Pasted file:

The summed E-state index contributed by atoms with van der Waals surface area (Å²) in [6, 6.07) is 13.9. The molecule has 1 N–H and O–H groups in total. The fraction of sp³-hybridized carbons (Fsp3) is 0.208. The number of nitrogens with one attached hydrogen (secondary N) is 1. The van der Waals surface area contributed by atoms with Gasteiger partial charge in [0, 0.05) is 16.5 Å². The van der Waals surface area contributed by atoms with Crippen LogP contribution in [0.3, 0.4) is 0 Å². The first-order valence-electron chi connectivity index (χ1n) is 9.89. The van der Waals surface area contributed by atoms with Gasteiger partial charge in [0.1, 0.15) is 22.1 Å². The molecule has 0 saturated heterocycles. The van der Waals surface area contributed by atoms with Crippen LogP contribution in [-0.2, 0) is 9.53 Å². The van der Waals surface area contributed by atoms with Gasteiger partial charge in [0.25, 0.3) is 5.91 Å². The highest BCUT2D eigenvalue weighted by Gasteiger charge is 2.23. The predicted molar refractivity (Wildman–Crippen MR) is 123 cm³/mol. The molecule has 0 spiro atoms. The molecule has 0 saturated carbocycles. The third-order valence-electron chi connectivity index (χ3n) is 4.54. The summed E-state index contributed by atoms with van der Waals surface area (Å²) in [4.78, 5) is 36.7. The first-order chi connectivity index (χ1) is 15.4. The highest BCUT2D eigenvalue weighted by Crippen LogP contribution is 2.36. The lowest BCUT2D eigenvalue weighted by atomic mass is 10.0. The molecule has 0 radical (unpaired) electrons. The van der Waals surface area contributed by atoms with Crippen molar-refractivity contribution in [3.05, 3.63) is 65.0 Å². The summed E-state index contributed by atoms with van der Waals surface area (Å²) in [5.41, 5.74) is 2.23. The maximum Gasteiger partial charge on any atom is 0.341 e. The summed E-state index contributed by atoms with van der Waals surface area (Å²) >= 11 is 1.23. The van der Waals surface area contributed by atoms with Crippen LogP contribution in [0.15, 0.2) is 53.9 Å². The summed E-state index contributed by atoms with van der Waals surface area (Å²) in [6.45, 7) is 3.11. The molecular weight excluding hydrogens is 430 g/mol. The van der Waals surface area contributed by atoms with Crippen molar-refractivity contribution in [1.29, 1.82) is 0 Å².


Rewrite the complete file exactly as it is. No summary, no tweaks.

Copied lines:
The summed E-state index contributed by atoms with van der Waals surface area (Å²) in [6, 6.07) is 13.9. The molecule has 1 N–H and O–H groups in total. The fraction of sp³-hybridized carbons (Fsp3) is 0.208. The number of nitrogens with one attached hydrogen (secondary N) is 1. The van der Waals surface area contributed by atoms with Gasteiger partial charge in [0, 0.05) is 16.5 Å². The van der Waals surface area contributed by atoms with Crippen LogP contribution in [0.3, 0.4) is 0 Å². The first-order valence-electron chi connectivity index (χ1n) is 9.89. The van der Waals surface area contributed by atoms with Gasteiger partial charge in [0.1, 0.15) is 22.1 Å². The molecule has 0 saturated heterocycles. The van der Waals surface area contributed by atoms with Crippen LogP contribution in [-0.2, 0) is 9.53 Å². The van der Waals surface area contributed by atoms with Gasteiger partial charge in [0.25, 0.3) is 5.91 Å². The highest BCUT2D eigenvalue weighted by Gasteiger charge is 2.23. The predicted molar refractivity (Wildman–Crippen MR) is 123 cm³/mol. The molecule has 0 spiro atoms. The molecule has 0 saturated carbocycles. The third-order valence-electron chi connectivity index (χ3n) is 4.54. The summed E-state index contributed by atoms with van der Waals surface area (Å²) in [4.78, 5) is 36.7. The first-order chi connectivity index (χ1) is 15.4. The highest BCUT2D eigenvalue weighted by Crippen LogP contribution is 2.36. The lowest BCUT2D eigenvalue weighted by atomic mass is 10.0. The molecule has 0 radical (unpaired) electrons. The van der Waals surface area contributed by atoms with Crippen molar-refractivity contribution in [3.05, 3.63) is 65.0 Å². The summed E-state index contributed by atoms with van der Waals surface area (Å²) in [5.41, 5.74) is 2.23. The maximum Gasteiger partial charge on any atom is 0.341 e. The summed E-state index contributed by atoms with van der Waals surface area (Å²) >= 11 is 1.23. The van der Waals surface area contributed by atoms with Crippen LogP contribution in [0.15, 0.2) is 53.9 Å². The summed E-state index contributed by atoms with van der Waals surface area (Å²) in [6.45, 7) is 3.11. The molecular weight excluding hydrogens is 430 g/mol. The van der Waals surface area contributed by atoms with Crippen molar-refractivity contribution in [1.29, 1.82) is 0 Å².